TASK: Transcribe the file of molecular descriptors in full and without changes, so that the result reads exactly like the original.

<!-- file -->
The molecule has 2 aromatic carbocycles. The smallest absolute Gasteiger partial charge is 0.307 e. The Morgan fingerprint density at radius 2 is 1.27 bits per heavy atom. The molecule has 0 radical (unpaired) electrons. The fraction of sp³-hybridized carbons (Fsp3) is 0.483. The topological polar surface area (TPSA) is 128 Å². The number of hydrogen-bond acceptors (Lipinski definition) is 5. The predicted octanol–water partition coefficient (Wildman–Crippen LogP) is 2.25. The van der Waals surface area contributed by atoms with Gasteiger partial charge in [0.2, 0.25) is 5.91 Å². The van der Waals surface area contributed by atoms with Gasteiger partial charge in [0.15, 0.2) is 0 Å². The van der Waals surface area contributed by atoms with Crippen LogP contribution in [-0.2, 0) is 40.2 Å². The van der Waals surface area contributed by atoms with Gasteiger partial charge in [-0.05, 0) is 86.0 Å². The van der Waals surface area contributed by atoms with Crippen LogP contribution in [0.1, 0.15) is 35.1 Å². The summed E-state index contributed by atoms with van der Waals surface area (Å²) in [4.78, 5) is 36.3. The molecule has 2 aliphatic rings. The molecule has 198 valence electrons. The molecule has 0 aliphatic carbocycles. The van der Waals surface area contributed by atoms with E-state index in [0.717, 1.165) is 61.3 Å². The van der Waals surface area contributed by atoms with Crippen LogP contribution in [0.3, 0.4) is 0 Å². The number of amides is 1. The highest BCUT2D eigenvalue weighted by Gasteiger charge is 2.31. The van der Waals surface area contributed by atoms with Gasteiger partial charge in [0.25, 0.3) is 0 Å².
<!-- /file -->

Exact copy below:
The molecule has 2 aromatic carbocycles. The smallest absolute Gasteiger partial charge is 0.307 e. The Morgan fingerprint density at radius 2 is 1.27 bits per heavy atom. The molecule has 0 radical (unpaired) electrons. The fraction of sp³-hybridized carbons (Fsp3) is 0.483. The topological polar surface area (TPSA) is 128 Å². The number of hydrogen-bond acceptors (Lipinski definition) is 5. The predicted octanol–water partition coefficient (Wildman–Crippen LogP) is 2.25. The van der Waals surface area contributed by atoms with Gasteiger partial charge in [0.2, 0.25) is 5.91 Å². The van der Waals surface area contributed by atoms with Gasteiger partial charge in [0.15, 0.2) is 0 Å². The van der Waals surface area contributed by atoms with Crippen LogP contribution in [-0.2, 0) is 40.2 Å². The van der Waals surface area contributed by atoms with Gasteiger partial charge in [-0.05, 0) is 86.0 Å². The van der Waals surface area contributed by atoms with Crippen LogP contribution in [0.1, 0.15) is 35.1 Å². The summed E-state index contributed by atoms with van der Waals surface area (Å²) in [4.78, 5) is 36.3. The molecule has 2 aliphatic rings. The molecule has 198 valence electrons. The molecule has 0 aliphatic carbocycles. The van der Waals surface area contributed by atoms with E-state index in [0.717, 1.165) is 61.3 Å². The van der Waals surface area contributed by atoms with Crippen LogP contribution in [0.3, 0.4) is 0 Å². The number of amides is 1. The highest BCUT2D eigenvalue weighted by Gasteiger charge is 2.31. The van der Waals surface area contributed by atoms with Gasteiger partial charge in [0.25, 0.3) is 0 Å².